One of Cayetano’s in-laws, schoolteacher Clifford Palacio, sent all nine of his children to Catholic schools, though his first job--as a part-time janitor--made it hard to make ends meet.

Shocked by the crime and violence of America, Palacio became such a jailer of a father that South-Central youths called him “the warden.”

Once he found work as a schoolteacher, he watched the children while his wife got her teaching degree at night. If he didn’t like his children’s friends, he vetoed their parties, even on Saturday nights.

“There were so many negative forces pulling against the values and principles we tried to instill,” Palacio said. “You keep reminding them there is a jungle out there. We trained them from the cradle, showing them the evil they might meet.”

Today, his children are grateful. Not one succumbed to gangs, drugs or teenage pregnancy. One has a doctorate, another is a college basketball star; others work for the government, military or law enforcement.

One thing Palacio did not teach his children was the Garifuna language. Several already spoke Spanish, and he worried about their English. Now retired, Palacio thinks that was a mistake, and he runs a study group to promote Garifuna fluency to members of the U.S.-born generation.

“The people who became slaves lost everything,” Palacio tells them. “Our ancestors suffered so that today we can still claim a distinct language, a distinct tradition, of our own.”

Jorge Bernardez, 39, a family practitioner at the Acute Care Clinic at the USC Student Health Center, moved to America when he was 7, and came of age in a multicultural era in which ethnicity was becoming a badge of pride.

His Garifuna American family demonstrates the flexible endurance that is the historic paradox of the culture.

Bernardez says he and his wife--a Garifuna woman he met on a trip to his native Honduras--speak only Garifuna when they are home with their five children.

The Bernardez family was among a wave of black and Latino newcomers to Gardena. When white and Asian children began to taunt the Bernardez children with racial insults a few years ago, he put them in Catholic schools, telling teachers that they might sometimes speak Garifuna to each other.

But the three school-age children--10, 11 and 12--do fine in English and now are learning Spanish, their father’s second language. And Bernardez is exceptionally articulate in English, his third language.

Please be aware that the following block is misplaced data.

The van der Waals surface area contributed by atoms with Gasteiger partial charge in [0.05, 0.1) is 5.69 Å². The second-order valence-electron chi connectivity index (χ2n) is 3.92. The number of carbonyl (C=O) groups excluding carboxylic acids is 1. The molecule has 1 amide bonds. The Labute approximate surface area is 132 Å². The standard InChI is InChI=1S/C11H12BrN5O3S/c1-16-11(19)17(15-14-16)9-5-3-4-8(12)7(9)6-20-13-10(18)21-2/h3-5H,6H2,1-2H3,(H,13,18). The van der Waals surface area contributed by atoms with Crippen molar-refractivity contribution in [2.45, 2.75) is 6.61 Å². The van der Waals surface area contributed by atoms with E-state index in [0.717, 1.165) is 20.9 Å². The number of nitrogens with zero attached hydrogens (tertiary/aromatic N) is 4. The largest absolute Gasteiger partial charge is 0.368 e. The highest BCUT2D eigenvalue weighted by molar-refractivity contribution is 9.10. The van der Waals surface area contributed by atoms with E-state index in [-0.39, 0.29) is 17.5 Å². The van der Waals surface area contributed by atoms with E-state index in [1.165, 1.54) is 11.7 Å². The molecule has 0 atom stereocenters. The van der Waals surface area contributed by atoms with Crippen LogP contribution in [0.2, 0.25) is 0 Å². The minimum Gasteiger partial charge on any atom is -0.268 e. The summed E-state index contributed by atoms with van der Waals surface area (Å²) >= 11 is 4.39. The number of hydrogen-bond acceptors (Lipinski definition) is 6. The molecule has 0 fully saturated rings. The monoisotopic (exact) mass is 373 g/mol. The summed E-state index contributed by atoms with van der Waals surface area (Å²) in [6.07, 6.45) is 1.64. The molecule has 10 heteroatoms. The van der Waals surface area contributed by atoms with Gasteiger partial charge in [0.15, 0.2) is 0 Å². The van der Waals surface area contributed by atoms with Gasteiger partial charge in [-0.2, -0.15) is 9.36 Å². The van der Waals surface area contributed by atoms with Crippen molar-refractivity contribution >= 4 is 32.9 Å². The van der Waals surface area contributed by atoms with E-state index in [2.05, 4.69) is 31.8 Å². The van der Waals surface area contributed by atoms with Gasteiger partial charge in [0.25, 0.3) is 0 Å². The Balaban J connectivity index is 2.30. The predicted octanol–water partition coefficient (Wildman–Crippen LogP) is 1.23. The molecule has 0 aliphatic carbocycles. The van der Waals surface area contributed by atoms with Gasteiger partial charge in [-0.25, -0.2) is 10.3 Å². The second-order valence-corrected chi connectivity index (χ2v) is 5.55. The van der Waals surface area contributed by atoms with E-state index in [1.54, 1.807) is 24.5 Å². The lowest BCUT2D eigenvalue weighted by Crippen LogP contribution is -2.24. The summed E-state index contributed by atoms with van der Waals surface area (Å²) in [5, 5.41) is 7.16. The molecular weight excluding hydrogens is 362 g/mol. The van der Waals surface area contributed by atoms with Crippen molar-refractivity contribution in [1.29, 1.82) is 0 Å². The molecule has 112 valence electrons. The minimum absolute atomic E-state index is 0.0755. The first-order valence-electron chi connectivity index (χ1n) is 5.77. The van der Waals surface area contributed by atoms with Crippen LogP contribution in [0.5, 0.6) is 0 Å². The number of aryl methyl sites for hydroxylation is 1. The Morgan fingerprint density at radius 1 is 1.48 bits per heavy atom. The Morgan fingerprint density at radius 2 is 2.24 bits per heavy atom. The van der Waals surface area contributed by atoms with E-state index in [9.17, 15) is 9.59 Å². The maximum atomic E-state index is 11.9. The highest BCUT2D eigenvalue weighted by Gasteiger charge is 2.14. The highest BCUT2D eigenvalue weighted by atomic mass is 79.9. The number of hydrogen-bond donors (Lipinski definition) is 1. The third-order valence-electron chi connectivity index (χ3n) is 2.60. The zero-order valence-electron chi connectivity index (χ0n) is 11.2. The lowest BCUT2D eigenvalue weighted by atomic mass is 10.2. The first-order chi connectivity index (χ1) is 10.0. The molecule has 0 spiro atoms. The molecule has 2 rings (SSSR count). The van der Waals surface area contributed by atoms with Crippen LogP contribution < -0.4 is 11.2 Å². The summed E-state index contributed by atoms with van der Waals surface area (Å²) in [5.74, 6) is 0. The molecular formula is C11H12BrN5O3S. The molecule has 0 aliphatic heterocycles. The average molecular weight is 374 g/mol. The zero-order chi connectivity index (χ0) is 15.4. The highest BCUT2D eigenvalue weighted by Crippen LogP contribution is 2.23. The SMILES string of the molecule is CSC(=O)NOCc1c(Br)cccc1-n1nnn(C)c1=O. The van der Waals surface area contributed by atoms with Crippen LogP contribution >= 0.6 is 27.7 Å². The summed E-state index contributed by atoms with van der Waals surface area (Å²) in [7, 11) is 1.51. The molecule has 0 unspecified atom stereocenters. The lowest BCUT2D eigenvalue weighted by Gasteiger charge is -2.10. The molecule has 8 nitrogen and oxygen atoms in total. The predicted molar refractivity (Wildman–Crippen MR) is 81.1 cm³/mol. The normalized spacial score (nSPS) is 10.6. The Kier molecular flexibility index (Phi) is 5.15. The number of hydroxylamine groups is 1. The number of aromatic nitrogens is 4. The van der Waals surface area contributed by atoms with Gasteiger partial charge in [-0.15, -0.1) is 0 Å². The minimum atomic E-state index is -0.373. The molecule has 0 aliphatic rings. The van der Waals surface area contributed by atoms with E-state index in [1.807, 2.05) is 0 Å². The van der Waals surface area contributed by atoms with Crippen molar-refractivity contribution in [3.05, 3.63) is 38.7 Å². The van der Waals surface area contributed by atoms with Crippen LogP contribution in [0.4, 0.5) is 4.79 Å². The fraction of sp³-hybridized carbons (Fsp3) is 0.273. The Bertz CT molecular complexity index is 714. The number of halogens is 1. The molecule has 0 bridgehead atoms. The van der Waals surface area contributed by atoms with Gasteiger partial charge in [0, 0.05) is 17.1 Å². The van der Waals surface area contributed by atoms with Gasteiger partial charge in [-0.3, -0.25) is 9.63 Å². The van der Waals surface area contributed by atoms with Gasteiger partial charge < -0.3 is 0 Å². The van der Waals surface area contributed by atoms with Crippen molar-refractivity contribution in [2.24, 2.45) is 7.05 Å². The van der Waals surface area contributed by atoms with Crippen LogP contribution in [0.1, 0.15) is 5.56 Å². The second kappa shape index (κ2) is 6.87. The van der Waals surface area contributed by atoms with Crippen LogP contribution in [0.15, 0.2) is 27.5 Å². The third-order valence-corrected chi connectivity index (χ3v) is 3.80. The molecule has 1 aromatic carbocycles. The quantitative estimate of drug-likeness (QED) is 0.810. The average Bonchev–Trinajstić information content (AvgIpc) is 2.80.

A History of Overcoming Obstacles

The triumph of the Garifuna language over years of discrimination--both in Spanish-speaking Central America and historically black, English-speaking Belize--underlines an indomitable ancestral pride.

The Garifuna saga apparently began with the sinking of a shipload of African captives, destined for slavery, somewhere near the Caribbean island of St. Vincent. It appears in accounts of the early 1600s, according to Catherine Macklin, who wrote her doctoral thesis on the Garifuna.

Survivors were taken in by Caribbean Indians. For generations, they lived together undisturbed, becoming one of the first communities of free blacks in the New World, whom Latin Americans called cimarrons, or maroons. Most free blacks were escaped slaves.

Eventual French settlers kept an amicable distance. But when the British took over St. Vincent in the late 1700s, war erupted. The Garifuna heroes of that conflict still are celebrated.

The British soldiers won, and in 1797 the Caribs on that island were told to renounce their language and culture--a regime already imposed on the Irish--or face deportation. A British ship took hundreds--or by some accounts, thousands--of intransigents to Roatan, a tiny island off Honduras’ malarial Atlantic Coast.

On St. Vincent, the Garifuna language quickly died out.

But in Central America, unhampered by high mortality rates suffered by enslaved Africans, Garifuna culture flourished. When they did work for Europeans--even side by side with slaves--it was as paid laborers.

Living in coastal villages--primarily in Honduras, Guatemala and Belize--linked by constant boat traffic, they became known as expert navigators of the reefs and shoals of the Caribbean, and many are successful sailors and even ship captains and sailors today.

In their language, only one notable African word--mutu, or “person,” from the Bantu mountu --is believed to have survived. The African castaways on St. Vincent probably spoke different African languages. So their adopted Arawakan language, brought by South American Indians, became the base of the Garifuna tongue.

But their African religion, music and folkways survived.

Their “Anancy stories"--in which a spider spins a web of trickster tales like the African American Brer Rabbit fables--are straight out of Africa, anthropologists say.

Their punta music is an heir of the African drum culture. The dance can be used for ritual healing or as prayer. It can also be a sensual courtship dance.

And in modern times, “punta rock"--it’s really closer to funk--has become a staple of the Belizean youth scene. In Honduras, a pop group turned a catchy Garifuna punta tune into an international hit, but their failure to credit the Garifuna triggered an outcry.

Anthropologist Nancy Gonzalez, who studied the Garifuna for 30 years, thinks their festive wakes--enlivened by dances, storytelling and games--may have been influenced by Irish indentured servants exiled to the Caribbean.